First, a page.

Lead Scoring Strategies. It’s just turned 2021, and many people around the world are getting started on their goals for the new year. The same is true for businesses. The new year is a great time to evaluate what you want to achieve by this time next year and whether you could be doing something different to help get you there. With this in mind, we thought it would be a great idea to look at lead scoring. Lead scoring is traditionally seen as a B2B practice, but not anymore.
What is Lead Scoring?
Lead scoring is the process of ranking your leads based on various factors, usually revolving around how valuable they are to your organization. Companies take part in lead scoring because it helps identify the leads that are most likely to convert into paying customers. Or, in other words, the leads that deserve your attention the most.
Lead scoring is popular in B2B companies for several reasons. In a B2B environment, people often take much longer to decide on a purchase. This is because the investment is usually more expensive, will impact the day to day working of employees, and the decision-maker may be held responsible if the product ends up being a bad fit for the business. Due to the longer sales process, it’s also easier to track leads through the sales funnel more precisely. Sales reps will often get detailed feedback on the leads’ thoughts and feelings concerning the product or service as they progress through the funnel.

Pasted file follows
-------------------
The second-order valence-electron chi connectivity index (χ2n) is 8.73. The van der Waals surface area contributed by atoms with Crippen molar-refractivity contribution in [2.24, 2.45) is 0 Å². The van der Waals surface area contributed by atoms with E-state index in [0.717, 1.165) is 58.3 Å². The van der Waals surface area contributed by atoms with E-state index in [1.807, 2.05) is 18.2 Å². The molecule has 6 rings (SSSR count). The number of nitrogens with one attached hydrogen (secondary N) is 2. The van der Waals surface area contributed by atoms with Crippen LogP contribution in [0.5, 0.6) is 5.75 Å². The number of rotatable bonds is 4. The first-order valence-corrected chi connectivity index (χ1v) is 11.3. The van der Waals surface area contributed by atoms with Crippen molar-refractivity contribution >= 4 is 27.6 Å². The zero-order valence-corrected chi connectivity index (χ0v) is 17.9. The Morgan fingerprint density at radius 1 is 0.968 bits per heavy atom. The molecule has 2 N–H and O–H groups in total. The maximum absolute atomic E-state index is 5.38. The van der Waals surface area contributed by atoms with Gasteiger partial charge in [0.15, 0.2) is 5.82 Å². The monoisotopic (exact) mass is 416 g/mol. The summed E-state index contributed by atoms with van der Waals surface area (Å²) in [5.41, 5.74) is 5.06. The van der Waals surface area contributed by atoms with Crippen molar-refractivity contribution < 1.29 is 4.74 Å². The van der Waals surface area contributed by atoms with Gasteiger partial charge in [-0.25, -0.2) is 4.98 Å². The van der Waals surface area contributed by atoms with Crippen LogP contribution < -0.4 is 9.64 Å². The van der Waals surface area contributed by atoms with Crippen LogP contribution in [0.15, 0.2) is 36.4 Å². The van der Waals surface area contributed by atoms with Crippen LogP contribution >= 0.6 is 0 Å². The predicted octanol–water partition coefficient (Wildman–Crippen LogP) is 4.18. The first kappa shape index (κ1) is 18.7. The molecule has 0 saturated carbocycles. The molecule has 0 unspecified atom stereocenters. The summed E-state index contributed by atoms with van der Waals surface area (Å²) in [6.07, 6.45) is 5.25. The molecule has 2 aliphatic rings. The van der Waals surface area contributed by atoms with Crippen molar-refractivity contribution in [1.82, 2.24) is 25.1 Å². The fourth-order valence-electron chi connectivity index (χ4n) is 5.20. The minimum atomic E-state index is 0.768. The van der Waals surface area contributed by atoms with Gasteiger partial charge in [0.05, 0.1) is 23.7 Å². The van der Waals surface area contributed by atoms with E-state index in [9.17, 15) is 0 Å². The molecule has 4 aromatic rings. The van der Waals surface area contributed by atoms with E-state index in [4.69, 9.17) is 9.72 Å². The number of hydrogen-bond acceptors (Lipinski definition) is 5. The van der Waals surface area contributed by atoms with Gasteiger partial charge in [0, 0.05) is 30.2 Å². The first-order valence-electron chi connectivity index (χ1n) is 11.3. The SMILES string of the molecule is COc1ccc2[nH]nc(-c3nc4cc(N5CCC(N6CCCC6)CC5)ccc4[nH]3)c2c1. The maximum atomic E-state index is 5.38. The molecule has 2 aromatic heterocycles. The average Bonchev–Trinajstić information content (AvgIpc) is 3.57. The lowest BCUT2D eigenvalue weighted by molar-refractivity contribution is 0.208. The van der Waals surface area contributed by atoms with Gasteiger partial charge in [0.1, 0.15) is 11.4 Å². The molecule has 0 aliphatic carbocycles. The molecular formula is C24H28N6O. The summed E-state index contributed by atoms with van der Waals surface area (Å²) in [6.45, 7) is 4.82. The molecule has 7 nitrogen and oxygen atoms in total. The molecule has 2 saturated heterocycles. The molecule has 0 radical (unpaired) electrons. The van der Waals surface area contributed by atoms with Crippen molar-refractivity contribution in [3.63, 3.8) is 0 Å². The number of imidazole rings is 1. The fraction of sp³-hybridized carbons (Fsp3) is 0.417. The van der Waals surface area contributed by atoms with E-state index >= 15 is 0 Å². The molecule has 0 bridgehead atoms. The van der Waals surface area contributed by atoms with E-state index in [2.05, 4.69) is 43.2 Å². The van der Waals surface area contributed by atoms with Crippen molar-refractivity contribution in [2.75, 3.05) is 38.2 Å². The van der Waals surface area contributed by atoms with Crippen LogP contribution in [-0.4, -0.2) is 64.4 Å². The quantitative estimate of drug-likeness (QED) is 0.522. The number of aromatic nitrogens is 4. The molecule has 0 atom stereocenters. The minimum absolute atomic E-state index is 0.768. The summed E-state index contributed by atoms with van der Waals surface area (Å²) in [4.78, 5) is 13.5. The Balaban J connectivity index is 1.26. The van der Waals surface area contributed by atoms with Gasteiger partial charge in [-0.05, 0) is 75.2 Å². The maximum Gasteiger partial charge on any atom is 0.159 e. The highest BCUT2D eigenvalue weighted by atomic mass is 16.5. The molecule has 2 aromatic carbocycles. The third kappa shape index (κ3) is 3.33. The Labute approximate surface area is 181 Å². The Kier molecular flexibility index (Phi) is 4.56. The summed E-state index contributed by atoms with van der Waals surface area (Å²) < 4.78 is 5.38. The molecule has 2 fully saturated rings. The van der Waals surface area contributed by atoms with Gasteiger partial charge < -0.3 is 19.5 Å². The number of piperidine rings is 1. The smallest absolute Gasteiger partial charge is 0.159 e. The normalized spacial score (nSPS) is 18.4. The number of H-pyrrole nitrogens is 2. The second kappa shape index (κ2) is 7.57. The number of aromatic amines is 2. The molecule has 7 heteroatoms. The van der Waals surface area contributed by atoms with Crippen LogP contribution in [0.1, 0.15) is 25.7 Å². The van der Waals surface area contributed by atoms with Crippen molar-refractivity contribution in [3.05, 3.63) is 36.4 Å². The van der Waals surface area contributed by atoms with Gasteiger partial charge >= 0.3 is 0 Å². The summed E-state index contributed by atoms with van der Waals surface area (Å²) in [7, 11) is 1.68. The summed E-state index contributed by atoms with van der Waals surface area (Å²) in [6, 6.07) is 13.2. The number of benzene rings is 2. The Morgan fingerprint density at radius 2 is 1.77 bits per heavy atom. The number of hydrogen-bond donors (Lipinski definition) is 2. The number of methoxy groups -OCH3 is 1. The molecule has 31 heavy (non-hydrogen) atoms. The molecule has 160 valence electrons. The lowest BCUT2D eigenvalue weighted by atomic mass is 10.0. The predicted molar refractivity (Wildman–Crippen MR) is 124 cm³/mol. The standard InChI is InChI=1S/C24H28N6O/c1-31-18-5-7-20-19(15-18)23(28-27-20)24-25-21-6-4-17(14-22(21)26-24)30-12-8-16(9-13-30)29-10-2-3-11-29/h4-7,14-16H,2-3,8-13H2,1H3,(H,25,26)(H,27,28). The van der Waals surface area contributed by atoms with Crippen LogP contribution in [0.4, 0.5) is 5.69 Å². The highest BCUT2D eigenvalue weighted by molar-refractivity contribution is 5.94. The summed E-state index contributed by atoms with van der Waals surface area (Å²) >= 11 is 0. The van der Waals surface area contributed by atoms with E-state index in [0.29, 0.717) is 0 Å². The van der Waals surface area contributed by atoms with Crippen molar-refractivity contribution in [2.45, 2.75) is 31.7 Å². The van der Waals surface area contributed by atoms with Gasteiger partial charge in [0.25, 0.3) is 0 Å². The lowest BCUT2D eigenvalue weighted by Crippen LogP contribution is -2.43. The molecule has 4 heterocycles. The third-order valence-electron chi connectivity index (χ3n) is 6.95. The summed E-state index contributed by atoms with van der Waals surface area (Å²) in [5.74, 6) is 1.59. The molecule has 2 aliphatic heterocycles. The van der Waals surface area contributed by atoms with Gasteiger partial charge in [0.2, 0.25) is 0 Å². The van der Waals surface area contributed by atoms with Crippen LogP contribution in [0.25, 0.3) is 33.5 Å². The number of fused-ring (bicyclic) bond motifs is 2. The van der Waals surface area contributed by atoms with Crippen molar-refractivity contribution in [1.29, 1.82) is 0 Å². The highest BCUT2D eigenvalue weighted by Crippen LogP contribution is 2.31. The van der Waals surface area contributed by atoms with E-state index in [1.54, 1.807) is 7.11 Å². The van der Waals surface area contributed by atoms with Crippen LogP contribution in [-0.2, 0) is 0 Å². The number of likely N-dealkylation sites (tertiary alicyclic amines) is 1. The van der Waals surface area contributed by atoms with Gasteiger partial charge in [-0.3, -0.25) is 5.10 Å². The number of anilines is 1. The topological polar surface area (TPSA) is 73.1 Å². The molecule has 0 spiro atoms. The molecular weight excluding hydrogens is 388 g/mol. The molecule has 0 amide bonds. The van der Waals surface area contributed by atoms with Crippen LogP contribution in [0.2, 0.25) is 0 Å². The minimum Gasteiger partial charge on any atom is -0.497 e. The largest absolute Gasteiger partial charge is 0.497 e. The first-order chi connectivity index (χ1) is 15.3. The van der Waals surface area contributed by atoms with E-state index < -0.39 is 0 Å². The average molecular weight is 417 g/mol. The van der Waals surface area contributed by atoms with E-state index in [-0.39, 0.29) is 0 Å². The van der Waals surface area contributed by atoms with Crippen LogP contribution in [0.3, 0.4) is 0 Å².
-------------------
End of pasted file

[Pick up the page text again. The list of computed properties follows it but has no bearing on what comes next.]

Lead scoring aims to move the leads with the most converting potential through the funnel to the marketing qualified lead (MQL) or sales qualified lead (SQL) stage and close them.
So, what about B2C lead scoring? Can it work for customer-facing retail businesses too? It sure can. The principle is much the same – you assign a numeric value to your customer’s actions and then craft experiences that will increase their probability of converting into paying customers.
While B2B companies focus on firmographic data of their leads like company size, annual revenue, number of employees, lead rank within the organization, these are largely irrelevant for B2C companies. Instead, B2C companies need to focus on customer demographics.
Now you’re all caught up on what lead scoring is and how it functions differently in a B2C environment, let’s look at some expert lead scoring tips for B2C companies in 2021.
9 Lead Scoring Tips for B2C Retail Companies in 2021
1. Make a List of All Digital Activities
The first thing you need to do when setting out on your lead scoring journey is to make a list of all digital activities that users take part in. For example:
- Email subscriptions